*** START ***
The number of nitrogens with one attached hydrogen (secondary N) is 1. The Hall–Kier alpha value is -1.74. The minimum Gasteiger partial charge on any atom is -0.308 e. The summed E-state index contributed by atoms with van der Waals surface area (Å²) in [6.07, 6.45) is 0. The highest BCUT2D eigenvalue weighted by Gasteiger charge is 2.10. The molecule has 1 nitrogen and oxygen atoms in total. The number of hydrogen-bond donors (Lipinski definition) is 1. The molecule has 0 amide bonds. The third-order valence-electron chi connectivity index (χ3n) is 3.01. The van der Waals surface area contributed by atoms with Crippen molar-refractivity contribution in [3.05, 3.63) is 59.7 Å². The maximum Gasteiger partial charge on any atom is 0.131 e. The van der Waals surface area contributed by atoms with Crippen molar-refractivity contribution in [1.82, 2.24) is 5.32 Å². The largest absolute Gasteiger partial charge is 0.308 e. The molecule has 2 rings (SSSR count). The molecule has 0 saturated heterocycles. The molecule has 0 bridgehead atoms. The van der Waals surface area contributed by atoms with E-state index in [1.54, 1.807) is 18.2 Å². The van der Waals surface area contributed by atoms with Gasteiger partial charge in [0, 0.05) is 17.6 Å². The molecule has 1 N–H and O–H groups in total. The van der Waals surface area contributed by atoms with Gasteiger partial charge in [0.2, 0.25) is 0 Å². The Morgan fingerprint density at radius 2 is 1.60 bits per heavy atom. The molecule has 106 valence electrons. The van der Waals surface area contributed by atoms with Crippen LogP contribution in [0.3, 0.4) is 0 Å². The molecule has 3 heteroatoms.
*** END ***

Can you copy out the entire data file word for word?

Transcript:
The number of nitrogens with one attached hydrogen (secondary N) is 1. The Hall–Kier alpha value is -1.74. The minimum Gasteiger partial charge on any atom is -0.308 e. The summed E-state index contributed by atoms with van der Waals surface area (Å²) in [6.07, 6.45) is 0. The highest BCUT2D eigenvalue weighted by Gasteiger charge is 2.10. The molecule has 1 nitrogen and oxygen atoms in total. The number of hydrogen-bond donors (Lipinski definition) is 1. The molecule has 0 amide bonds. The third-order valence-electron chi connectivity index (χ3n) is 3.01. The van der Waals surface area contributed by atoms with Crippen molar-refractivity contribution in [3.05, 3.63) is 59.7 Å². The maximum Gasteiger partial charge on any atom is 0.131 e. The van der Waals surface area contributed by atoms with Crippen molar-refractivity contribution in [1.82, 2.24) is 5.32 Å². The largest absolute Gasteiger partial charge is 0.308 e. The molecule has 2 rings (SSSR count). The molecule has 0 saturated heterocycles. The molecule has 0 bridgehead atoms. The van der Waals surface area contributed by atoms with E-state index in [1.54, 1.807) is 18.2 Å². The van der Waals surface area contributed by atoms with Gasteiger partial charge in [0, 0.05) is 17.6 Å². The molecule has 1 N–H and O–H groups in total. The van der Waals surface area contributed by atoms with Gasteiger partial charge in [0.2, 0.25) is 0 Å². The Morgan fingerprint density at radius 2 is 1.60 bits per heavy atom. The molecule has 106 valence electrons. The van der Waals surface area contributed by atoms with Crippen LogP contribution in [0.3, 0.4) is 0 Å². The molecule has 3 heteroatoms.